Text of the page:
In the final days of the Obama administration, the National Economic Council published a much-awaited white paper — entitled “A Framework for FinTech” — recommending guiding principles for the advancement of the fintech industry by the U.S. government.
The NEC recognized that fintech innovations “have the potential to fundamentally change the financial services industry and the wider economy.” The NEC added that to “achieve its full potential, however, stakeholders must learn from the experiences of the financial crisis and collaborate to orient products and services toward broader objectives that benefit consumers, markets, and the economy” with the principles serving as a guide for sustained engagement by all stakeholders.
The white paper was published on Sunday, Jan. 12, a release date that likely will undercut the document’s utility, as its authors were then preparing to pack up their offices and leave, with the Trump administration moving in less than a week later. The Obama team had years to develop a fintech-related policy. One must wonder if the completion of this paper — as the administration was on its way out — was nothing more than a symbolic gesture.
The document was well-researched and will hopefully be studied and followed by the Trump administration, legislators, regulators and the broader fintech industry, but a bigger lesson must be learned from the timing of the release of this report.
Since the early days of the Obama administration, many fintech innovators considered the then-freshly-elected, post-2008-financial-crisis government a willing and able partner to rethink and rebuild the regulatory framework of the broader financial services sector. Innovators advocated for changes that would promote financial services innovation while protecting consumers, small businesses and the economy. I was one of them.
We engaged advisors to the administration, wrote in-depth position papers, lobbied lawmakers, testified before congressional committees, visited the White House, and attended roundtable sessions at the Treasury Department and the banking regulators.
It was a lot of fun. The photo ops were memorable. But nothing really got done.
In late 2011, a fintech startup CEO told me that fintech founders should focus on their business models and customer acquisition and not waste time in the nation’s capital. Those comments stuck with me and echoed loudly during the final hours of the Obama administration.
On the policy change front, our industry’s collective efforts from 2009 to 2016 were not completely for naught. The Jumpstart Our Business Startup (JOBS) Act, signed into law in 2012, opened the door for more crowdfunding. The Consumer Financial Protection Bureau provided some limited latitude for startups to operate without fear of regulatory crackdown. The Office of the Comptroller of the Currency proposed its fintech charter.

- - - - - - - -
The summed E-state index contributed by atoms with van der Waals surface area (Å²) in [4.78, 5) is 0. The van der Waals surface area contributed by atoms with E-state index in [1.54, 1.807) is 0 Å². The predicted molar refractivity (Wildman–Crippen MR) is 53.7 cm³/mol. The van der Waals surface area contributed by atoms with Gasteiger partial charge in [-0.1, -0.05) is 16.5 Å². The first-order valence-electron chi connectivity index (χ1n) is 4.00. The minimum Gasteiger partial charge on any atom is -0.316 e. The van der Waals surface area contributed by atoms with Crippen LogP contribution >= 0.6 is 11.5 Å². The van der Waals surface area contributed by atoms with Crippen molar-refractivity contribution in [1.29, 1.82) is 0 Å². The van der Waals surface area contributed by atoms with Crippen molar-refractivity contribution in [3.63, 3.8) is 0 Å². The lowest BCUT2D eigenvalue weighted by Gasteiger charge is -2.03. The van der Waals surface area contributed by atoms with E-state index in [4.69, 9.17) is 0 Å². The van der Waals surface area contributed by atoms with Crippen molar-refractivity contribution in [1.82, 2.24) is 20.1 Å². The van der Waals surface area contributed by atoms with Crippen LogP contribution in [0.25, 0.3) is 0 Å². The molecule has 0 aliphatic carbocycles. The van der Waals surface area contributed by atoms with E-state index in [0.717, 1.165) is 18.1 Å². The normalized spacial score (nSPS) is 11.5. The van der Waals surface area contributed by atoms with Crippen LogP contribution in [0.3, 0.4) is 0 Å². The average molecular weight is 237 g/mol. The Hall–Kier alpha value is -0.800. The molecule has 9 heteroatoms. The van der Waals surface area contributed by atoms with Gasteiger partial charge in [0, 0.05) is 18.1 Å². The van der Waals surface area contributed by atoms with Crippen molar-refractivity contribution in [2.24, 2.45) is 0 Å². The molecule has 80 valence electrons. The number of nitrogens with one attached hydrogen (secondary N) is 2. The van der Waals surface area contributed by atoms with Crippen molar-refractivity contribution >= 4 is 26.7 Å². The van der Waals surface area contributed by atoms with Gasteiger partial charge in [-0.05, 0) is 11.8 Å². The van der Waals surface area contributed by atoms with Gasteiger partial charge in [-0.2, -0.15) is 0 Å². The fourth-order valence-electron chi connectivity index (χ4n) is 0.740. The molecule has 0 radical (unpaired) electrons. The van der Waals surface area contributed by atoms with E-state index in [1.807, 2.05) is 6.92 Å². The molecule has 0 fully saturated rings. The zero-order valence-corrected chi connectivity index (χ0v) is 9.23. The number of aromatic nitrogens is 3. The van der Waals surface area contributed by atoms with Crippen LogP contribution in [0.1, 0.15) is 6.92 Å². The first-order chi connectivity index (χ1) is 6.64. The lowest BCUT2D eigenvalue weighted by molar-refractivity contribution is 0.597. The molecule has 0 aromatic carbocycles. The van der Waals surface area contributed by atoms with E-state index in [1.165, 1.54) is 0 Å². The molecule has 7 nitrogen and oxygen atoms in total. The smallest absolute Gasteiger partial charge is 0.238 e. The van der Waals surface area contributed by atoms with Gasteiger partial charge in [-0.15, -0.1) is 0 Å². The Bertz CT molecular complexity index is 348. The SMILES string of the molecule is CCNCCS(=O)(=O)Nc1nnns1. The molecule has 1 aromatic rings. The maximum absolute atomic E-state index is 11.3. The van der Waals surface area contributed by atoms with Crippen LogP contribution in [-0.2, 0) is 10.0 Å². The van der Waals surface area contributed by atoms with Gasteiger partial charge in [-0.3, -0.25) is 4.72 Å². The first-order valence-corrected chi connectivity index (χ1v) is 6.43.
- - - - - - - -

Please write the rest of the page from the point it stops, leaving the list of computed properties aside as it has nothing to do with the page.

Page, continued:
But this was not the change and leveling-of-the-playing-field that many innovators wanted so that we could launch new products and compete with “too big to fail” incumbents.
The OCC has yet actually to approve a fintech charter. Regulators have so far failed to implement a faster or same-day payments model, as well as a sandbox to soothe innovators’ fear of conflicting with existing laws. Some regulatory controls and compliance measures were even tightened and a number of early-stage fintech companies were sanctioned by regulators.
Notwithstanding the limited progress in Washington, we achieved a lot when we left the Beltway, refocused and returned to our business plans and our customers. During the Obama years, entrepreneurs received $25.2 billion in venture financing and launched 3,319 fintech companies, according to CB Insights data. They created jobs, enabled consumers’ economic advancement, aided small business growth and contributed to the overall U.S. economy.
Most notably, they did this all within the status quo of legislation and regulation. They weren’t encumbered by the lack of change, and most realized that the happy path to business success in a regulated industry is to follow the law. Some didn’t, and were firmly reminded that innovation is not an excuse for non-compliance. Just last year, when the CFPB issued an enforcement action against an online lender, agency Director Richard Corday summed up the status quo, stating, “The CFPB supports innovation in the FinTech space, but start-ups are just like established companies in that they must treat consumers fairly and comply with the law.”
Today, the NEC’s white paper has all but disappeared. It’s been relegated to the online archives of the Obama White House with no trace of it at whitehouse.gov. New NEC and White House staffers likely have no knowledge of the white paper. To fulfill President Trump’s promise to “Make America Wealthy Again,” the new administration will likely kick off the same process of listening, lobbying and research that President Obama initiated eight years ago.
My humble request to new administration is: Please don’t bother. Please don’t distract entrepreneurs and innovators from their jobs and goals. The research has been done and the learnings are well-documented. Search the archives.
Instead, please focus on making it easier and simpler for fintech entrepreneurs to understand and comply with our laws, to launch and operate businesses unencumbered by thoughtless red tape, and to pursue their own American dream by working smart and hard on level playing fields. And let the innovators focus on innovation.
Ryan Gilbert is a general partner with Propel Venture Partners in San Francisco, Calif.
First appeared at American Banker